A report shows the state of public facilities in Camas
A consultant’s report on some of Camas’ best-known public facilities – including Camas City Hall, Camas Library and three Camas-Washougal Fire Stations – shows the town faces flaws construction worth $35 million, including $17 million for issues that city leaders are expected to address in the next five years.
Camas Director of Public Works, Steve Wall, presented Camas City Council members with highlights of the report at the July 18 council workshop and praised the work done by the city’s chosen consultant, Meng Analysis.
“It was a good effort from our consultant,” Wall said, “I like what we got—it was pretty much what we envisioned when we took them on.”
Meng Analysis assessed the condition of 17 buildings belonging to the town of Camas, including Camas town hall and its nearby “annex building”, the three Camas-Washougal fire stations (41 and 42 in Camas and 43 in Washougal), Camas Police Station, Camas Community Library, Public Works Operations Center and Town Mobile Office, Lacamas Lake Lodge, Camas Community Center, six sections of the Southeast Polk Street Wastewater Treatment and Scout Hall (located in Crown Park).
The consultant’s assessment team used a common industry scale to rate the condition of the buildings on a five-point scale ranging from critical to excellent, with intermediate ratings of poor, fair and good.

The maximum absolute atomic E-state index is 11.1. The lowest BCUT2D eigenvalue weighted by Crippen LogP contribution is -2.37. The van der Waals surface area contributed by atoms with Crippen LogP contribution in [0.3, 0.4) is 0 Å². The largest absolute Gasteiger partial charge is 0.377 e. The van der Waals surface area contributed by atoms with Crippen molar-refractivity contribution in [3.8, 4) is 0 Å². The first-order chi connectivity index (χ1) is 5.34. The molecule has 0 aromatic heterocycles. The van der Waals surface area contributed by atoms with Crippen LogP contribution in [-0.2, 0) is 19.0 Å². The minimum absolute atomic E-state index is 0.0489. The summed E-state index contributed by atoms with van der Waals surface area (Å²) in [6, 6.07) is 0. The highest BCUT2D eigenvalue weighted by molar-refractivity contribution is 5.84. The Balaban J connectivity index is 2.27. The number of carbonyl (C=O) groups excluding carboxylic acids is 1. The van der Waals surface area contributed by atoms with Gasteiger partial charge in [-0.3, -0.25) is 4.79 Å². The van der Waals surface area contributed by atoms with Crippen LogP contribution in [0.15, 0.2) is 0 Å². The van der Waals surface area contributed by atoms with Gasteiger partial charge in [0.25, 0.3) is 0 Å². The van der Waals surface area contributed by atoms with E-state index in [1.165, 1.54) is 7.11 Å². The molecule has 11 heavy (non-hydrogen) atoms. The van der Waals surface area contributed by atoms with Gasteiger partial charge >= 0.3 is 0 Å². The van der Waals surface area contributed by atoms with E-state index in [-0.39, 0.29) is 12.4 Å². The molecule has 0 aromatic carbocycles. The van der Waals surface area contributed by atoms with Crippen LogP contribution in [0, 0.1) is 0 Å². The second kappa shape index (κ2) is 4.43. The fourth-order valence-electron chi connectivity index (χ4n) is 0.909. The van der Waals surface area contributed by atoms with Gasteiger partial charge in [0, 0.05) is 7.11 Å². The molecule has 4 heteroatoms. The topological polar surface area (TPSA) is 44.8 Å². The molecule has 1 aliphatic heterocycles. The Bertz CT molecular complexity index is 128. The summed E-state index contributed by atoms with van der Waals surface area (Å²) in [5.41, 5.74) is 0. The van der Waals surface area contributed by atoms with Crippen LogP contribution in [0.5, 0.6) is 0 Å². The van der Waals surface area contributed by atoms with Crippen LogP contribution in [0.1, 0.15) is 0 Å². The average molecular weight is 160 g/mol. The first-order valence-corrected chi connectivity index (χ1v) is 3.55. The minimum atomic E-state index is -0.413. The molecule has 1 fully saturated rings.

Buildings with the highest amount of “observed deficiencies” or issues that would cost more than $5,000 each and be needed within five years, included:
Town Hall/Fire Station 41: Consultants said this building, located in downtown Camas across from the city library on Northeast Fourth Avenue, would need $2.8 million in repairs and upgrades. by 2027, including $653,000 for plumbing, $527,000 for electrical work, $1.14 million for heating, ventilation and air conditioning (HVAC) systems, $251,000 for protection against fires and $238,000 for interior finishes. Another report by a consultant published in 2021 recommends replacing Fire Station 41 – the current headquarters of the Camas-Washougal Fire Department – within the next three years, as the building would not withstand an earthquake of 9.0.
Camas Community Center: The assessment showed that the historic community center (1718 SE Seventh Ave.), which includes a 1,500 square foot ballroom, fully equipped kitchen, reception hall that can accommodate 50 people and a small conference room , needs more than $2.65 million in repairs and upgrades over the next five years. Some of the center’s most urgent needs include $623,000 for electrical work, $577,000 for plumbing, $482,000 for HVAC systems, $298,000 for exterior closures (which include exterior walls, windows and doors), $252,000 for fire protection, $176,000 for interior construction and $118,000 for interior finishes. .
Camas Public Library: The report showed that the city’s 36,500 square foot library, located in the heart of downtown Camas at 625 NE Fourth Ave., has $1.76 million in “observed deficiencies” – including $644,000 in roofing issues, $488,000 in HVAC issues and $320,000 in electrical work — all of which are expected to be fixed by 2027.